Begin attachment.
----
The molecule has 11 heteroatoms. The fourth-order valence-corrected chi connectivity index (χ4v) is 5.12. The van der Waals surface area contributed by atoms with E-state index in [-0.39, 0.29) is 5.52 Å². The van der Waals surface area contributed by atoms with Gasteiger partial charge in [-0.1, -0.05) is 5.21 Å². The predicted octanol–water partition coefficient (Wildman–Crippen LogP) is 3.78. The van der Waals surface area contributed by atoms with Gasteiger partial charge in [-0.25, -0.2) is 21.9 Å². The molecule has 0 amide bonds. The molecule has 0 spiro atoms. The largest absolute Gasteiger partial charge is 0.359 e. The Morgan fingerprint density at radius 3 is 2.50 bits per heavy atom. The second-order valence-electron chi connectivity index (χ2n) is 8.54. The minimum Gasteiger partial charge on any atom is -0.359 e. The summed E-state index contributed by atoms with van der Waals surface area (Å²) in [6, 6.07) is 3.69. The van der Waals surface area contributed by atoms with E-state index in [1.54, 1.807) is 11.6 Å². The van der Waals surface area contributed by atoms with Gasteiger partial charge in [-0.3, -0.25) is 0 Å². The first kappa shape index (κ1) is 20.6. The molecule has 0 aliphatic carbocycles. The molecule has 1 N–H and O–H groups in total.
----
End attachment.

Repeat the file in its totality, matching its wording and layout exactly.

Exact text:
The molecule has 11 heteroatoms. The fourth-order valence-corrected chi connectivity index (χ4v) is 5.12. The van der Waals surface area contributed by atoms with E-state index in [-0.39, 0.29) is 5.52 Å². The van der Waals surface area contributed by atoms with Gasteiger partial charge in [-0.1, -0.05) is 5.21 Å². The predicted octanol–water partition coefficient (Wildman–Crippen LogP) is 3.78. The van der Waals surface area contributed by atoms with Gasteiger partial charge in [-0.25, -0.2) is 21.9 Å². The molecule has 0 amide bonds. The molecule has 0 spiro atoms. The largest absolute Gasteiger partial charge is 0.359 e. The Morgan fingerprint density at radius 3 is 2.50 bits per heavy atom. The second-order valence-electron chi connectivity index (χ2n) is 8.54. The minimum Gasteiger partial charge on any atom is -0.359 e. The summed E-state index contributed by atoms with van der Waals surface area (Å²) in [6, 6.07) is 3.69. The van der Waals surface area contributed by atoms with E-state index in [1.54, 1.807) is 11.6 Å². The van der Waals surface area contributed by atoms with Gasteiger partial charge in [-0.3, -0.25) is 0 Å². The first kappa shape index (κ1) is 20.6. The molecule has 0 aliphatic carbocycles. The molecule has 1 N–H and O–H groups in total.